In The United States v. Bank of the Metropolis, 15 Peters 377; 10 L. Ed. 774, the Federal Supreme Court held that the United States, when it becomes a party to negotiable paper, has all the rights and incurs all the responsibilities of individual parties to such instruments. The principle there applied governs with equal force here. I quote from the opinion:

[111 NJL Page 422]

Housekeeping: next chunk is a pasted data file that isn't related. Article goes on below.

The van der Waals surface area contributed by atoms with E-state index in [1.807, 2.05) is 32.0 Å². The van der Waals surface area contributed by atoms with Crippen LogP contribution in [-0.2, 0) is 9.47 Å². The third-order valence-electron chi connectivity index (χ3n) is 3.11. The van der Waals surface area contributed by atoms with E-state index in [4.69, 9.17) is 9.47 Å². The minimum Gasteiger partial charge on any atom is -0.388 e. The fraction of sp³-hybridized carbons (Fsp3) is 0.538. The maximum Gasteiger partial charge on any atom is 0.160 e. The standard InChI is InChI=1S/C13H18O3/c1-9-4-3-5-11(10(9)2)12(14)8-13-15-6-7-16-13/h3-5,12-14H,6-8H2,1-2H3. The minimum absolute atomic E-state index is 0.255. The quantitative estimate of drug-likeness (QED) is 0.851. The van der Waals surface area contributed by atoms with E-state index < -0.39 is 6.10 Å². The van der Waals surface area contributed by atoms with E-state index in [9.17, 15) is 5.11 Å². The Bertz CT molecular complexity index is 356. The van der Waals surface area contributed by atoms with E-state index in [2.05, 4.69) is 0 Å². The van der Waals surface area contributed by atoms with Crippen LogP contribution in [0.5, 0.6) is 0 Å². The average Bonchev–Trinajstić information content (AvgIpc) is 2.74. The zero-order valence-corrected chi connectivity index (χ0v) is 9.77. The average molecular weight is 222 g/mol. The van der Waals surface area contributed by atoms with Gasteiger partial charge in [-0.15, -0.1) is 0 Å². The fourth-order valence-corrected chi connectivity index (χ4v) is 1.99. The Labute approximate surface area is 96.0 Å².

"When the United States, by its authorized officer, become a party to negotiable paper, they have all the rights and incur all the responsibility of individuals who are parties to such instrument. We know of no difference, except that the United States cannot be sued. But if the United States sue, and a defendant holds its negotiable paper, the amount of it may be claimed as a credit, if, after being presented, it has been disallowed by the accounting officers of the treasury, and if the liability of the United States upon it be not discharged by some of those causes which discharge a party to commercial paper, it should be allowed by a jury as a credit against the debt claimed by the United States. * * * It [the Supreme Court] said, in the case of The United States v. Dunn, 6 Peters 51, 'the liability of parties to a bill of exchange, or promissory note, has been fixed on certain principles which are essential to the credit and circulation of such paper. These principles originated in the convenience of commercial transactions, and cannot now be departed from.' From the daily and unavoidable use of commercial paper by the United States, they are as much interested as the community at large can be in maintaining these principles."